How would Earth's climate differ if it's axis were tilted around 90 degrees like Uranus?

  • As the title states, what would the effect on Earth's climate be if it's axis were tilted approximately 90 degrees like Uranus?

    I'm specifically wondering about the effects on seasons, temperature, and life on Earth. However, I'm happy to hear about other effects as well.

    I still feel would be worth mentioning here (as @leonardvertighel did before).

  • user8

    user8 Correct answer

    8 years ago

    This is a good question, and has been somewhat a topic of study by a few. So below is some consequences of if Earth had a tilt like that of Uranus (for this explanation, I am disregarding the wobbles in the Earth's current axis, just focussing on the 90 degree axis):

    According to the article Not All Habitable Zones Are Created Equal (Moomaw, 1999), each day and night would be 6 months each (including an epically long dusk and dawn), with daytime temperatures reaching up to 80C, but the night time side may not reach freezing - owing to the time to take to cool down from the 6 month day. Parts of the equatorial regions would be, however, permanently encased in ice.

    Pretty much like this diagram of Uranus' rotation (from Source: University of Hawaii:

    enter image description here

    A major consequence of this according to the author is:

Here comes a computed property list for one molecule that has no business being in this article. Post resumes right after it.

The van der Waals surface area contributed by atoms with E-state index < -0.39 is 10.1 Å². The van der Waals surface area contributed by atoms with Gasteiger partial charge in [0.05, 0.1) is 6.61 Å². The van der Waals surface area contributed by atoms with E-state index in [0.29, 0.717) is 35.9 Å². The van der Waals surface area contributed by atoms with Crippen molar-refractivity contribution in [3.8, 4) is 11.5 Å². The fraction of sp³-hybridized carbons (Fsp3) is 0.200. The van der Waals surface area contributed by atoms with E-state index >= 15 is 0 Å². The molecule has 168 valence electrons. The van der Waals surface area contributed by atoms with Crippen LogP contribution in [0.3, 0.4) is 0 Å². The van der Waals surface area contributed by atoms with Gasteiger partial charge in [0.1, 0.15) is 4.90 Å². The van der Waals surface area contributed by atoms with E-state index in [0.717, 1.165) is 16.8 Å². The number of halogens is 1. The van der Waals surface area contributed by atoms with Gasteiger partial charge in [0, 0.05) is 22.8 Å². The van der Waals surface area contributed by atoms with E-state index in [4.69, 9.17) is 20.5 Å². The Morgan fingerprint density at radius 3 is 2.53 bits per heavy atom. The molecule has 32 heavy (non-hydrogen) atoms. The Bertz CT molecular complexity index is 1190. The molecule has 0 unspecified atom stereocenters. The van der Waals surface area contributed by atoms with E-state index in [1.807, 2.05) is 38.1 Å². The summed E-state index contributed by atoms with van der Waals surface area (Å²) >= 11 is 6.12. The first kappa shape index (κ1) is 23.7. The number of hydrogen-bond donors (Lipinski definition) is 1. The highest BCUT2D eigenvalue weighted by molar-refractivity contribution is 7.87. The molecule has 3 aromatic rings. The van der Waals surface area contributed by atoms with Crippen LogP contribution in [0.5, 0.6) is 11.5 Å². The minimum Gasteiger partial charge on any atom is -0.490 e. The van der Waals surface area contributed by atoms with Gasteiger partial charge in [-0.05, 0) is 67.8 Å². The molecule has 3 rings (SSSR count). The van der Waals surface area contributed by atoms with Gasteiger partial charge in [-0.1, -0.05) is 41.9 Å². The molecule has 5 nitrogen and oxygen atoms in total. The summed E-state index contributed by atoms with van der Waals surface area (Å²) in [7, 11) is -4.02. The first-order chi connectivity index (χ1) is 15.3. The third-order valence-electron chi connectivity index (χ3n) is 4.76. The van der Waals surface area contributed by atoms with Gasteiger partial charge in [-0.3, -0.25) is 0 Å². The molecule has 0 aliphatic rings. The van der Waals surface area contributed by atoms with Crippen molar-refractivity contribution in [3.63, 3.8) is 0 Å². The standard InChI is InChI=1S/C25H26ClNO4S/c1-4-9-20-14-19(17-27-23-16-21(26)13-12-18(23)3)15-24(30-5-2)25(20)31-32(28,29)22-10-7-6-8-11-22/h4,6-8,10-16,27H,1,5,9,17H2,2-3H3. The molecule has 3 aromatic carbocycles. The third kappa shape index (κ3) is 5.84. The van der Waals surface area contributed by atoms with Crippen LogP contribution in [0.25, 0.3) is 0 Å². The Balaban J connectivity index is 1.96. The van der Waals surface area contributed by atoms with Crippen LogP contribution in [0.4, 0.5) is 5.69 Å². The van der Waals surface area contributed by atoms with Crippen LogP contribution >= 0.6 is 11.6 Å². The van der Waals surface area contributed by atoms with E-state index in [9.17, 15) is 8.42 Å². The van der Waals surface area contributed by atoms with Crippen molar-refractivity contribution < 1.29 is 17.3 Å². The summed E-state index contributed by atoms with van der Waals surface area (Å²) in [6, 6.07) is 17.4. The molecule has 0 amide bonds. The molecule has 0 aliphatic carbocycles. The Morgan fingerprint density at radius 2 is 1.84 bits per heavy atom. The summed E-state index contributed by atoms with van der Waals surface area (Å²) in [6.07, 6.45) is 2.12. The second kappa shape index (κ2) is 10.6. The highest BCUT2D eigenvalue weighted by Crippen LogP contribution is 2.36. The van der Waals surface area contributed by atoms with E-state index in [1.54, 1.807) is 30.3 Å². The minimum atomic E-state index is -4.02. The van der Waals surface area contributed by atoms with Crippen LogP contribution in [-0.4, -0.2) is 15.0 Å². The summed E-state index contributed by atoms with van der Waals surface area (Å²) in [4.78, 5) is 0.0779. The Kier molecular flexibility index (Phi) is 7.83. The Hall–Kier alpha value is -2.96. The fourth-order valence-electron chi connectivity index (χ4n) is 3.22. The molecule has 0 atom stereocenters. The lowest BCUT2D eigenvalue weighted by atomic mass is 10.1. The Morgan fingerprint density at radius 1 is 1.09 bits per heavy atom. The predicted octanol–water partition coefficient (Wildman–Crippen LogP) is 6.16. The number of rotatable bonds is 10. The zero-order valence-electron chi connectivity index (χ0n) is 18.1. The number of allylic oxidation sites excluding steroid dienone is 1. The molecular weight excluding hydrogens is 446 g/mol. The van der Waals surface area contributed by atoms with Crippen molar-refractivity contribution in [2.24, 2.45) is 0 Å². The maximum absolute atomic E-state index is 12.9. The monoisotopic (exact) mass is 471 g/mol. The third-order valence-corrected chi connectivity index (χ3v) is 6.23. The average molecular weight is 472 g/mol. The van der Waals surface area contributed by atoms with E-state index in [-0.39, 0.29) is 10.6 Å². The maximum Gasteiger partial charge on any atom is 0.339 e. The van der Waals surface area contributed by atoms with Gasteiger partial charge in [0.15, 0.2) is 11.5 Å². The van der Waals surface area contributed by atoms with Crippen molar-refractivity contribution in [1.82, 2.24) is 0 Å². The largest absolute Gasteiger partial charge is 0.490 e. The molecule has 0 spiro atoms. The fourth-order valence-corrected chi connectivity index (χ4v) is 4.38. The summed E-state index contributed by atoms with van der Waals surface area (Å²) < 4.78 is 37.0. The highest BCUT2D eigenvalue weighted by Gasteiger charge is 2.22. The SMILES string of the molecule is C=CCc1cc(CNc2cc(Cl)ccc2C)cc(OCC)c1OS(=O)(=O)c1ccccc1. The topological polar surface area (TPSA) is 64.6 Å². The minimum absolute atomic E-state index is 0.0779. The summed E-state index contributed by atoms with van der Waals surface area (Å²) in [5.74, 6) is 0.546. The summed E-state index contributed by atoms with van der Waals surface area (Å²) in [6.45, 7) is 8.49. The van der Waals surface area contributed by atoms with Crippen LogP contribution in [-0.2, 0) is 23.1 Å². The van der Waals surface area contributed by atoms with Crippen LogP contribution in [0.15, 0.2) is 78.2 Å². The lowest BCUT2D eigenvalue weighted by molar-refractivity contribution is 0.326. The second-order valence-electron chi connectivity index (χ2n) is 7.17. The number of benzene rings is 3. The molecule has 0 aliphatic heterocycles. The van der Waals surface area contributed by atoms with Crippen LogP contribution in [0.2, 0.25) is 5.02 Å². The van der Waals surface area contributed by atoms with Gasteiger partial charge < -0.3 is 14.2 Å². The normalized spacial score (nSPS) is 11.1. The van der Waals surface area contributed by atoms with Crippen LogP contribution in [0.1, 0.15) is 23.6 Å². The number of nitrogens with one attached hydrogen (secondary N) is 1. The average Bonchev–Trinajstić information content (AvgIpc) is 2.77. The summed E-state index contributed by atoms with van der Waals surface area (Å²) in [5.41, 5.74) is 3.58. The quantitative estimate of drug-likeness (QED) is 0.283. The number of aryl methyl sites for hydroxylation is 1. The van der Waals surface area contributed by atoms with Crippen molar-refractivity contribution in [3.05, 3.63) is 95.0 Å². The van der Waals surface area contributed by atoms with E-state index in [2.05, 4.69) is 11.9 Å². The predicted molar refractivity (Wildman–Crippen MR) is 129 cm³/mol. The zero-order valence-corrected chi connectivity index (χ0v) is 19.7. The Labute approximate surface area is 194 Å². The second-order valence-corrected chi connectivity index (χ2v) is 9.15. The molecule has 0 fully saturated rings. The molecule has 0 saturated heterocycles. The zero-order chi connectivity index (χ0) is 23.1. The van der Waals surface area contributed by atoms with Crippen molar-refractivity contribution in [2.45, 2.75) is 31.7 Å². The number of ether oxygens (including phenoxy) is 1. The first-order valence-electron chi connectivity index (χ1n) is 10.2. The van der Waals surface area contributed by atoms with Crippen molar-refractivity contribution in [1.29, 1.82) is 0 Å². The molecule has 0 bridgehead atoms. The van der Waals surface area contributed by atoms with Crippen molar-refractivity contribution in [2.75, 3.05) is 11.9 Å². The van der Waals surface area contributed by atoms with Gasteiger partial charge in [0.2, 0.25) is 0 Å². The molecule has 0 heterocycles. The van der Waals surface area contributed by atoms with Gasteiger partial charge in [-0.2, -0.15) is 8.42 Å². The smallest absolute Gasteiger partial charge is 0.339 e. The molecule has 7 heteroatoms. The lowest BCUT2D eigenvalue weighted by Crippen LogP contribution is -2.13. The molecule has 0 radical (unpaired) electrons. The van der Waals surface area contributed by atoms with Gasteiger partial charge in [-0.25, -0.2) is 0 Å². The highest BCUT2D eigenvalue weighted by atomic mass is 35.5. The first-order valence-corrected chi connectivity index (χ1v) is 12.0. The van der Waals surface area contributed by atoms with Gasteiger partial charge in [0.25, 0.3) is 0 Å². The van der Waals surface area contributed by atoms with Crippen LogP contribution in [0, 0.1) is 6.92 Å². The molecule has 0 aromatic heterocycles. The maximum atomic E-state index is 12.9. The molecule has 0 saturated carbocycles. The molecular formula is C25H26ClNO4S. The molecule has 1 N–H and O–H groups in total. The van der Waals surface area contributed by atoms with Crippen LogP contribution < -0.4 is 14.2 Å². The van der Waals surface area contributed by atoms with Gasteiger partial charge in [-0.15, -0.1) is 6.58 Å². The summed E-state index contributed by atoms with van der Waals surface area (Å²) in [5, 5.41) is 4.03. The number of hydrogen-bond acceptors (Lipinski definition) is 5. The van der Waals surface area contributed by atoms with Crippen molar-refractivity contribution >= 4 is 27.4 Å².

In such an environment, life could almost certainly still appear, but it would have much more difficulty evolving into forms that could survive such grotesque temperature extremes -- which would greatly slow down its evolution into more complex forms, maybe by billions of years.

    A great consequence of this, particularly the 6 month night is that photosynthesis would have been stilted, if it could have started at all. This has a great consequence on oxygen levels of the atmosphere.

    Interestingly, the authors claim that if the Earth had an axial tilt of 90 degrees, but at 210 million km from the sun, then:

    its climate would be positively balmy -- the equator would be 11 deg C (52 deg F), and the poles would never rise above 46 deg C (115 deg F) or fall below 3 deg C (37 deg F). Earth would have no ice anywhere on its surface, except on some of its highest mountains.

    According to the article High Planetary Tilt Lowers Odds for Life? (Hadhazy, 2012), has a great way of putting it:

    "Your northern pole will be boiled during part of the year while the equator gets little sunlight," said Heller. Meanwhile, "the southern pole freezes in total darkness." Essentially, the conventional notion of a scorching hell dominates one side of the planet, while an ultra-cold hell like that of Dante's Ninth Circle prevails on the other.

    Then, to make matters worse, the hells reverse half a year later. "The hemispheres are cyclically sterilized, either by too strong irradiation or by freezing," Heller said.

    They also describe that if life were to evolve, extremophiles (specifically, thermophiles) would be dominant - seasonally.

    Is not that the 6-month night and day would be restricted to polar regions while close to the equator the day/night cycle would be the same as the planet's proper rotation?

    From this answer it follows that the planet will be warmer overall, which is not true(unless considering greenhouse effect and ice albedo). The more extreme temperature the surface reaches, the more heat it radiates (proportional to square of temperature). Thus average temperature on a planet that has high temperature variation should be lower than on a planet than has smaller variations.

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Content dated before 7/24/2021 11:53 AM